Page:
Please be praying for us to develop relationships with the people. Linguistics isn't always as interactive as Jonathan and I would like. Please be praying for the Salasacans who are working on the translations. They have an important task of communicating God's Word. Also, please pray for Jonathan and I to find jobs when we return back to the States. I was sent an email yesterday about interviewing for a job that saw my resume posted online. I told them I am out of the country and won't be back till May 1st. I don't know yet if they will let me do a phone interview. Thank you for your support and prayers through this learning experience.

Sunday, March 14, 2010

Honey, I'm home!

At last, we are finally in Salasaca, Ecaudor. I have been waiting to do my internship for quite a while, and it officially started today. We left Latacunga Saturday afternoon to drive down to Ambato, where the missionaries we are working with live (they are the Salay family). We had dinner with them before heading over to our little place in Manzanapamba Chico area of Salasaca. Manazanapamba Chico means "the small apple valley". It is so beautiful here; as far as you can see are little fields of crops and little homes. It is great.
Today we went to the Quichua church service. Shedd and Chris Waskosky, two other missionsaries, took us to church. It was suppposed to start at nine, but when we arrived at 9:05, we were the first to arrive. The service actually started about 20 minutes later. I'm glad I will never be late. More and more people arrived as the service proceeded.
We sang several songs in Spanish and Quichua. Jonathan and Larry did a good job of letting me know some of the lyrics. We clapped a lot, and I was glad to have some means of participating. There was also plenty to see-- a man with a large stick was chasing out the dogs roaming the sanctuary. Back to a spiritual note, they also had 2 long times of prayer, and it was so neat to hear so many Quichua voices being raised up to God. One of the missionaries read a passage from the Salasaca Quichua Bible. It was so neat to later hear the pastor say how much easier the Bible was to understand when it was in his own language. Then came the sermon, which was lead by a Quichua pastor. He is an older man, who just completed his high school diploma. His sermon was about Jesus choosing His people and providing for them. Larry kept us up with most of the points.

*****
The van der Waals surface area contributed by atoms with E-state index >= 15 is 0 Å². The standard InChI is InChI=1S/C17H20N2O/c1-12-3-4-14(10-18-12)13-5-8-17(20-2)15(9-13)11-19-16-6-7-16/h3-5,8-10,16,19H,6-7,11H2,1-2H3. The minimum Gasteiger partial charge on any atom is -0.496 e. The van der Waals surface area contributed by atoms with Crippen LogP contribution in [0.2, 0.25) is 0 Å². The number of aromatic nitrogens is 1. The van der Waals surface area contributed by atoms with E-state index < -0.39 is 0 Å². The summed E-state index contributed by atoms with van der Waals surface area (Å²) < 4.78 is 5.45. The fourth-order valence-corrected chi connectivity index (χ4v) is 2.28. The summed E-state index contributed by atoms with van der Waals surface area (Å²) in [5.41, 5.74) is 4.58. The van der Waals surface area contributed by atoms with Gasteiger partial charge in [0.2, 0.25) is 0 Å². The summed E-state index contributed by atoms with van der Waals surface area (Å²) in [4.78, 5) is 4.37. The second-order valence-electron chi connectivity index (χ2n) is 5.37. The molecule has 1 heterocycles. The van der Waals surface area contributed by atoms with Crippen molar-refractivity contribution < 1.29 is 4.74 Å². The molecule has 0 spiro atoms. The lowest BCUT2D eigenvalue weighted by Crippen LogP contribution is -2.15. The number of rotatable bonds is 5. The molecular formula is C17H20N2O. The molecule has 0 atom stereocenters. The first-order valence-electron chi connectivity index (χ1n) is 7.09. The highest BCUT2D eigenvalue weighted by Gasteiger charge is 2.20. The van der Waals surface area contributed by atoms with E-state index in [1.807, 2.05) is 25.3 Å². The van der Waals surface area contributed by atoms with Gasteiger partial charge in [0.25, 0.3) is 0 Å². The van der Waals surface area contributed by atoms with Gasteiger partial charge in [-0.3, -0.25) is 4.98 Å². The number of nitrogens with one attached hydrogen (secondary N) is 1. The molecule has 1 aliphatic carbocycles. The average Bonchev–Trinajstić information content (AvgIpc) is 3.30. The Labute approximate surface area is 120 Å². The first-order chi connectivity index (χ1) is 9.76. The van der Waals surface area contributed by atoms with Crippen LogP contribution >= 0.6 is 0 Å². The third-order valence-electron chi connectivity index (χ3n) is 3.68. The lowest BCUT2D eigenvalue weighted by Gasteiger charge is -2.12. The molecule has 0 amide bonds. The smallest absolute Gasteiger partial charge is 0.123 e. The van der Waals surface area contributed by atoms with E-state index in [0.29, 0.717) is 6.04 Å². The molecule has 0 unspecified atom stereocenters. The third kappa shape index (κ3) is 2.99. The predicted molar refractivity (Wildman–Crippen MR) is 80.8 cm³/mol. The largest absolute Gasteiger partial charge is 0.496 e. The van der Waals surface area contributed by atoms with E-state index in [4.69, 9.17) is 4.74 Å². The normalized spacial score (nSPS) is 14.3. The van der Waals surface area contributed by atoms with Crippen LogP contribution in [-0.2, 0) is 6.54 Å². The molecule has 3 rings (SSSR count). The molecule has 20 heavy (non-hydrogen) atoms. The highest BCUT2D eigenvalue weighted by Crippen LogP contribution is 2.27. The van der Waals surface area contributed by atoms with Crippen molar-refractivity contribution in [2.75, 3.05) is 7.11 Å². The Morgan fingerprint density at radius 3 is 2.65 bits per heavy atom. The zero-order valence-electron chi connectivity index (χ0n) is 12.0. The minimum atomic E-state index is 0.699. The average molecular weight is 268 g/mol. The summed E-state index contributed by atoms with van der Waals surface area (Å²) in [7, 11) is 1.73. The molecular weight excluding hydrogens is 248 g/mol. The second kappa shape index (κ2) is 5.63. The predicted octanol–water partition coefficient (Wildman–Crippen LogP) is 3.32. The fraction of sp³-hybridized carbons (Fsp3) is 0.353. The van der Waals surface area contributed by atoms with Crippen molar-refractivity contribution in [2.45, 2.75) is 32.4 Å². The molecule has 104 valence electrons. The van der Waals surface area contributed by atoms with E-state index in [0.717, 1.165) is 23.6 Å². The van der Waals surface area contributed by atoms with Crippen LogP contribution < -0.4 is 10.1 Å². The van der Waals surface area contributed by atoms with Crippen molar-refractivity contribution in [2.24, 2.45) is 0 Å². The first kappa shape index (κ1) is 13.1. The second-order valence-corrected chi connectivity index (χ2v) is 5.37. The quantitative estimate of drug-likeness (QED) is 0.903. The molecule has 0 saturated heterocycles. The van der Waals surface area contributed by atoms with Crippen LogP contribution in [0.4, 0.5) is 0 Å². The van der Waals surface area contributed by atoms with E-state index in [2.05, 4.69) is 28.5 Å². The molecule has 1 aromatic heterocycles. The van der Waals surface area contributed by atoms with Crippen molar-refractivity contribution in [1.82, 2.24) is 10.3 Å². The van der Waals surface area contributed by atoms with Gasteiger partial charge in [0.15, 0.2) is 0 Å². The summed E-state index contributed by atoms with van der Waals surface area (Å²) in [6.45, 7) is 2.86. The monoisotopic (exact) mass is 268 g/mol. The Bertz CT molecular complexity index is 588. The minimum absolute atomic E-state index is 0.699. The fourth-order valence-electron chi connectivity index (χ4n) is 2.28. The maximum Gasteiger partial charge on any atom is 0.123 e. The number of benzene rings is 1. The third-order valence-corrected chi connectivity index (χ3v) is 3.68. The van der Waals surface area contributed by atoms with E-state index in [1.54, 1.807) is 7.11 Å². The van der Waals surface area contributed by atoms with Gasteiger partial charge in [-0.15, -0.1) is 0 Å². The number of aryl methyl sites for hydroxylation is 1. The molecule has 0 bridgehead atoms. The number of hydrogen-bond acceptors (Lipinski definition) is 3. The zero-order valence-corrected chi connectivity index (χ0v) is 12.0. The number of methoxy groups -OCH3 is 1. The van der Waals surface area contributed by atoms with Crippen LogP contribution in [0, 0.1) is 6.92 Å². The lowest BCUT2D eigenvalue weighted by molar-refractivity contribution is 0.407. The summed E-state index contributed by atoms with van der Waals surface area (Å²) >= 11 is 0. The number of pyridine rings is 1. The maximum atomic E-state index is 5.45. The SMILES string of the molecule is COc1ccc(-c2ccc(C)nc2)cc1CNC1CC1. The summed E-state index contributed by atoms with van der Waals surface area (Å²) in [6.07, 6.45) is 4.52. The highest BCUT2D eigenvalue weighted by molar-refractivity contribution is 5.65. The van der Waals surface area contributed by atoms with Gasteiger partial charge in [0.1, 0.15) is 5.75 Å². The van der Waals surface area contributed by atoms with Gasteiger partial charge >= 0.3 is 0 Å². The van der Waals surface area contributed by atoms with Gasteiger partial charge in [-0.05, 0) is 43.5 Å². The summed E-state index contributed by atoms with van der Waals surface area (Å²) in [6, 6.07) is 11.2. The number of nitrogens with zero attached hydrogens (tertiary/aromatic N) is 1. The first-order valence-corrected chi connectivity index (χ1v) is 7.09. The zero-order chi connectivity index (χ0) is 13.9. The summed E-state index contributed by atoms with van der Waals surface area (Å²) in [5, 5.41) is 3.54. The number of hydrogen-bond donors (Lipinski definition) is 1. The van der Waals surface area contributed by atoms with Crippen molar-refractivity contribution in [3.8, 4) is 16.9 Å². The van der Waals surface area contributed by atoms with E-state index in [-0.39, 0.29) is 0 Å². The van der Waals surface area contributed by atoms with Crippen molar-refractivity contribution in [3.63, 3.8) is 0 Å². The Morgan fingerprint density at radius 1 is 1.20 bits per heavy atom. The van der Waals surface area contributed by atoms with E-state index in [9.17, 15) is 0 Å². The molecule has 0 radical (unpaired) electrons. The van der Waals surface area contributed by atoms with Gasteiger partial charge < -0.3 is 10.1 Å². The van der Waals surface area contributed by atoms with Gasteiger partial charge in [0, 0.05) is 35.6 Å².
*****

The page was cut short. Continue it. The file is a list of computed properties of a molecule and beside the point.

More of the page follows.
After the sermon was an offering and announcements. Larry stood up and introduced us. He told them what we would be doing while in Salasaca. He also gave Jonathan a chance to speak. I honestly don't know what Jonathan said, but I smiled really nice and laughed when I though appropriate. Hopefully I will learn some of the langauge soon in order to avoid being oblivious. The service ended with some more worship time in both Spanish and Quichua.
After the service, Jonathan and I met with the youth in the church community. There were about 12 of them, and they said that they were interested in doing some type of Bible study. The church is currently in the process of trying to build up a youth program. They have an out-of-town pastor meet with the youth leaders to train them. Right now they only have four of the six leaders they need. The whole conversation with the youth was another one of my oblivious moments. Jonathan spoke in Spanish, and Guillermo, the worship leader, clarified in Quichua. I could understand about half of what Jonathan was saying... I think my Spanish has improved in the past couple of days.
After church, we went with the Salays out to eat and to the grocery store. Ecuador has amazing prices on food. Jonathan and I spend just under $20 and got most of what we will need for the next several days. Yeah for being able to afford food! After the grocery store, we went to a park and played with the Salay's two kids for two hours. It was such a beautiful day.
I write you now after having a wonderful dinner of pancakes and eggs. It is great to have a place of our own. I can't wait till tomorrow when the linguistic part of our internship starts.